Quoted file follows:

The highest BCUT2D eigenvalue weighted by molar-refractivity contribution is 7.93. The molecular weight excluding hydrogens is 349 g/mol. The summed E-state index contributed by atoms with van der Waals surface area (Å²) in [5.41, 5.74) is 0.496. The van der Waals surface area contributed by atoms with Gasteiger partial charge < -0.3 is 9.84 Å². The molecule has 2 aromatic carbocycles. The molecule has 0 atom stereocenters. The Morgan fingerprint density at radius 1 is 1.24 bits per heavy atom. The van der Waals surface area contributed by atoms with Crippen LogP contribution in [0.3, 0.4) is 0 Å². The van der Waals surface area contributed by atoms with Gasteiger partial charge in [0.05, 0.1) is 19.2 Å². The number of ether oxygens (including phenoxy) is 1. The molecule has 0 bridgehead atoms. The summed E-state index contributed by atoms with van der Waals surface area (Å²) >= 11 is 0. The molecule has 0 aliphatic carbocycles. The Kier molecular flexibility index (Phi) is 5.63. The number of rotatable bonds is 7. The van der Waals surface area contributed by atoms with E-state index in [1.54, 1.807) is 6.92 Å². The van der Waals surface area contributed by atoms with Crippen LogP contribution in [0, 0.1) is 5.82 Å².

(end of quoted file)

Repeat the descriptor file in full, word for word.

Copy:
The highest BCUT2D eigenvalue weighted by molar-refractivity contribution is 7.93. The molecular weight excluding hydrogens is 349 g/mol. The summed E-state index contributed by atoms with van der Waals surface area (Å²) in [5.41, 5.74) is 0.496. The van der Waals surface area contributed by atoms with Gasteiger partial charge < -0.3 is 9.84 Å². The molecule has 2 aromatic carbocycles. The molecule has 0 atom stereocenters. The Morgan fingerprint density at radius 1 is 1.24 bits per heavy atom. The van der Waals surface area contributed by atoms with Crippen LogP contribution in [0.3, 0.4) is 0 Å². The van der Waals surface area contributed by atoms with Gasteiger partial charge in [0.05, 0.1) is 19.2 Å². The number of ether oxygens (including phenoxy) is 1. The molecule has 0 bridgehead atoms. The summed E-state index contributed by atoms with van der Waals surface area (Å²) >= 11 is 0. The molecule has 0 aliphatic carbocycles. The Kier molecular flexibility index (Phi) is 5.63. The number of rotatable bonds is 7. The van der Waals surface area contributed by atoms with E-state index in [1.54, 1.807) is 6.92 Å². The van der Waals surface area contributed by atoms with Crippen LogP contribution in [0, 0.1) is 5.82 Å².